If you were wondering what that delicious smell is coming from the CCAFS kitchen, it’s probably the climate data we just pulled out of the oven.

The CCAFS-Climate data portal recently released downscaled, ready-to-be-used data corresponding to the IPCC’s 5th Assessment Report (AR5). The data include around 25 Global Climate Models (GCMs) for four Representative Concentration Pathways (RCP) and four time periods (2030s, 2050s, 2070s and 2080s).

CCAFS-Climate, created in 2008, houses thousands of gigabytes worth of global datasets for climate change projections that can be used in climate change impact assessments. The difference between these data and, say, those provided by GCMs at raw resolution is that they have been downscaled to make them useful on smaller scales and in countries for which complicated Regional Climate Models are not available.

Learn more: Perspectives on downscaling of climate data

Even though GCMs can be very precise, their results come on scales on the order of 100 km – too large to be of use when trying to calculate climate risks for a municipality, region or watershed. Downscaling techniques allow researchers to obtain regional rather than global predictions of climatic changes, and in fact, statistical methods (such as the delta method used with these CMIP5 data) can reach resolutions as fine as 1 km or less.

Without these high-resolution data inputs, the production of precise and accessible assessment tools for conservation planning, niche modeling, crop modeling or biodiversity monitoring would be greatly hindered, if not impossible.

CCAFS-Climate launches new user interface

To accompany the release of the highly anticipated IPCC 5th Assessment Report data, CCAFS-Climate is also rolling out a new and improved user interface that enhances the functionality and visual appeal of the portal. The changes include a fancy new search engine for the easy location of datasets, the option of downloading files by geographic tile rather than the entire globe, and a new version of the MarkSim weather generator for CMIP5 data.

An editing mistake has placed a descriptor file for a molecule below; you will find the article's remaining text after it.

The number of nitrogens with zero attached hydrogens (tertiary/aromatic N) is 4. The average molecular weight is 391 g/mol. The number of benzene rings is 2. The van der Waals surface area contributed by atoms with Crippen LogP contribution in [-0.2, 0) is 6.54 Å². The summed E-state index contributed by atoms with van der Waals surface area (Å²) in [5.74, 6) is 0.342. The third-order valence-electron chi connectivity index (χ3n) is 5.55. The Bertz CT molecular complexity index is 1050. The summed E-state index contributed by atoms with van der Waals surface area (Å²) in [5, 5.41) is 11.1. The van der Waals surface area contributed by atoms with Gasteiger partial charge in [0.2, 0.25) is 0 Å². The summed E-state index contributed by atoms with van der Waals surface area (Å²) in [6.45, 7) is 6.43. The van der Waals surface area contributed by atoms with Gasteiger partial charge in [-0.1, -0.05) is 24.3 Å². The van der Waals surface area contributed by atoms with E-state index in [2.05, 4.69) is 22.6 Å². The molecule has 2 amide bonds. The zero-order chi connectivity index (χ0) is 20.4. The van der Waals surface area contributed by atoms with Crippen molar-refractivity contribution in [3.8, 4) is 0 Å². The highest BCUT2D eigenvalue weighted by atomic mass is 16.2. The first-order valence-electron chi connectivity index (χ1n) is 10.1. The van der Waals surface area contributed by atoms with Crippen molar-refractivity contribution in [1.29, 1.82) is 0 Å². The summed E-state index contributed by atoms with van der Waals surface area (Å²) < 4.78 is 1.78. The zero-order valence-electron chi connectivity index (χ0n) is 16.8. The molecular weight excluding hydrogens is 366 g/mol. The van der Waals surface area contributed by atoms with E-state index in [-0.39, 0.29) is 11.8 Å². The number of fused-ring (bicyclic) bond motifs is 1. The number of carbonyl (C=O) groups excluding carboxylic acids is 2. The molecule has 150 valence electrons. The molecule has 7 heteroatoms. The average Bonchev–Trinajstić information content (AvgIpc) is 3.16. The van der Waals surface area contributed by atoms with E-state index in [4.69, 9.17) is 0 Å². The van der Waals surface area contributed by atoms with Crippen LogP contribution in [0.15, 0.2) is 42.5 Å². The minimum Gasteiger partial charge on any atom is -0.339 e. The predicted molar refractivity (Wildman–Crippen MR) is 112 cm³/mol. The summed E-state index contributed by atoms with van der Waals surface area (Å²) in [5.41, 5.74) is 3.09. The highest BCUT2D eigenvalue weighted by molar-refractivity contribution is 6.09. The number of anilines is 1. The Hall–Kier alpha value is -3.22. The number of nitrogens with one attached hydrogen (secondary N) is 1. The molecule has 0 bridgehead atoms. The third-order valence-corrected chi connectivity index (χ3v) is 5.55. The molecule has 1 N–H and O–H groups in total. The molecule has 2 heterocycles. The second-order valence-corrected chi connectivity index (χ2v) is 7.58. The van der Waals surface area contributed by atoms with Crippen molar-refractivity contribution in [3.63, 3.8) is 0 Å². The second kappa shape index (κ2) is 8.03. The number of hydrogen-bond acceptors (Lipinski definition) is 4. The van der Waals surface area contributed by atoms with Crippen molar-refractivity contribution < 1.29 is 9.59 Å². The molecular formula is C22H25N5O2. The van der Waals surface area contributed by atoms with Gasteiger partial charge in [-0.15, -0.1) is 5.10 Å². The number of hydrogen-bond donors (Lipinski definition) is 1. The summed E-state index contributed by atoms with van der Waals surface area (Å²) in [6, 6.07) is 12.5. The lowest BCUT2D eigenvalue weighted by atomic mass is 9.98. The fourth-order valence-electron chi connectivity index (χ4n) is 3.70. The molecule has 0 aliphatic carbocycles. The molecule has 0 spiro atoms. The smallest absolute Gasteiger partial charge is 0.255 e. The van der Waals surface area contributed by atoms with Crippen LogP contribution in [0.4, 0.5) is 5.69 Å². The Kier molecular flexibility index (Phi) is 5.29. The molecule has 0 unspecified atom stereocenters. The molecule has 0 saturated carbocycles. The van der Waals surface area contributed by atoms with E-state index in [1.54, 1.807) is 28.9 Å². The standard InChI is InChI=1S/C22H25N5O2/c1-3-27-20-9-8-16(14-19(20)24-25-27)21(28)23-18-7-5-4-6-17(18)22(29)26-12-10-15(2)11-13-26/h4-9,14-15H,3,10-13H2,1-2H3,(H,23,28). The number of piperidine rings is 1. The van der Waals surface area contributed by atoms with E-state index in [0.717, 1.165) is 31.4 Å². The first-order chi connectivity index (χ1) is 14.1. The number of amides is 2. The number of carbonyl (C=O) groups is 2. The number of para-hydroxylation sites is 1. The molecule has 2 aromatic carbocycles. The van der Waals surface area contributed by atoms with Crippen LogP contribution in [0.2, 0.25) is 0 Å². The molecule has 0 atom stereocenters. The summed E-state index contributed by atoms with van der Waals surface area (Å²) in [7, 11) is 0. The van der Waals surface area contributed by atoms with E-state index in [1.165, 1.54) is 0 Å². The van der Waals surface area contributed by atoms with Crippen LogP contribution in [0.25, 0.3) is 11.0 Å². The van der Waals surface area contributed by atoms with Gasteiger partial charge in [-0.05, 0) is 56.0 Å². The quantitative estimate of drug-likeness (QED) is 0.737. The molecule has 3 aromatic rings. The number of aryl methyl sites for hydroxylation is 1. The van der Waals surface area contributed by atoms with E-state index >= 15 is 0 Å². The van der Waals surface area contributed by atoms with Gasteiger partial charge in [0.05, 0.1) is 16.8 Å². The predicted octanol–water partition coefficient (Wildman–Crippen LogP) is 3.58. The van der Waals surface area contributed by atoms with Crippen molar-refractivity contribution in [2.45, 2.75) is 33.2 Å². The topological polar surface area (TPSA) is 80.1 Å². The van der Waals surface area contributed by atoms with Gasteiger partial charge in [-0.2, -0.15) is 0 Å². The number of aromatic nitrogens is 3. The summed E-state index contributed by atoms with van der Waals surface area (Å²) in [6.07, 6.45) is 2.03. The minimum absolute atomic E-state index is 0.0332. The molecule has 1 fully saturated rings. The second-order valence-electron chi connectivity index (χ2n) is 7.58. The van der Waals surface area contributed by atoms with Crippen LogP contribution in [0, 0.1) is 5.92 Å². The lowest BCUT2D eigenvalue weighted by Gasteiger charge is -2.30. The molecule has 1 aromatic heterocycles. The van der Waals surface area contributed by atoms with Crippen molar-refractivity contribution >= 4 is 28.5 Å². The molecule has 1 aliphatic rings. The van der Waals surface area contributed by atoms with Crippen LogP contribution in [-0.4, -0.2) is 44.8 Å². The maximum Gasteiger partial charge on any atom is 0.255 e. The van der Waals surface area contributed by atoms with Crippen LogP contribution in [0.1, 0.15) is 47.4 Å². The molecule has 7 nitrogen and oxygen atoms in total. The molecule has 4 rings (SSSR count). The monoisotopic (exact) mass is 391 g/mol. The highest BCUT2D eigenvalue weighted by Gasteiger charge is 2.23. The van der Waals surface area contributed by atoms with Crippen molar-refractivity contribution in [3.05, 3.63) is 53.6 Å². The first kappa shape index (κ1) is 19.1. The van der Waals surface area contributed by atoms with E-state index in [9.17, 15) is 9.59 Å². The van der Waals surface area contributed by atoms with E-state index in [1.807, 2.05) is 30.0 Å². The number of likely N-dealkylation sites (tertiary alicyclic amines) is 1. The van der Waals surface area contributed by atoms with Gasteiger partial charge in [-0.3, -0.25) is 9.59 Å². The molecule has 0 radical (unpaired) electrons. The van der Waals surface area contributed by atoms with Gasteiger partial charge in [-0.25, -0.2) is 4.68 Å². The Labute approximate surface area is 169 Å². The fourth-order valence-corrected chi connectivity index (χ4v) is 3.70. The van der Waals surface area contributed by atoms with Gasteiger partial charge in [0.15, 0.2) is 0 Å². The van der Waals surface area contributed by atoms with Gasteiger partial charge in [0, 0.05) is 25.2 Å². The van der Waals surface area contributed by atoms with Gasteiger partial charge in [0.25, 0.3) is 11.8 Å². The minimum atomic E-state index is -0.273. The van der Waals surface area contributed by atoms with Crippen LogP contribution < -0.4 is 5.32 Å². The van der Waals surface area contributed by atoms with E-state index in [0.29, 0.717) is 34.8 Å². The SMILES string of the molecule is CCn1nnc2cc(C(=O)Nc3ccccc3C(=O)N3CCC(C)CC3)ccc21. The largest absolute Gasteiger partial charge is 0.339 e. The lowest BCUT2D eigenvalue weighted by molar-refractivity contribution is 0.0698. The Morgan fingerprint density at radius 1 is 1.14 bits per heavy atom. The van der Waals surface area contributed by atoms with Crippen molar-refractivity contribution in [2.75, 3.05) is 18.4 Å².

The storage capacity of the CCAFS-Climate portal has also been increased, now weighing in at a hefty 14 terabytes of data.

In 2013, more than 14,000 people visited the CCAFS-Climate data portal.

In 2013, more than 14,000 people visited the CCAFS-Climate data portal. Twenty peer-reviewed publications cited use of it data, bringing the total sum of citations since 2009 to almost 90. Users have accessed the portal from 164 different countries – almost 85% of all the countries in the world.

Future plans for CCAFS-Climate include the possibility of housing data from crop models in addition to climate models, and the extraction of daily GCM data at its original resolution.

Visit CCAFS-Climate and get the data while it’s hot!


CAUTION: Technical content below

Changes in the CCAFS-Climate portal as of 24 January, 2014 are as follows:

  • New user friendly search engine
  • Option of downloading files by geographic tile
  • Full set of downscaled IPCC 5th Assessment Report GCM data
  • New version of MarkSim weather generator for CMIP5 data
  • More than 20 TB storage capacity

Technical statistics on new files and portal capabilities:

  • 17,808 new files for CMIP5 data
  • 2.7 TB of new data
  • 4 RCPs (rcp2.6, rcp4.5, rcp6.5 and rcp8.5)
  • 106 GCMs (about 25 models per RCP)
  • 4 future time periods (2030s, 2050s, 2070s and 2080s)
  • 5 climatological variables
  • 4 resolutions, the highest at 1 km2
  • More than 100,000 files in the database for diverse downscaling methods
  • 14 TB of total files hosted
READ MORE: New updates to Marksimgcm weather generator
Watch presentation: Downscaling of GCM for its use in Agriculture and NRM Research


The CCAFS-Climate team thanks Jaime Tarapues, Julián Ramirez and Carlos Navarro, all of whom have contributed enormously to this new release.

Blog by Caity Peterson, with input from Carlos Navarro.

Caity Peterson is a visiting researcher based at the International Center for Tropical Agriculture (CIAT) in Colombia, working in the CGIAR Research Program on Climate Change, Agriculture and Food Security (CCAFS).

Carlos Navarro is a research assistant for the Decision and Policy Analysis area of the International Center for Tropical Agriculture (CIAT), specializing in CCAFS Theme 1 adaptation to progressive climate change.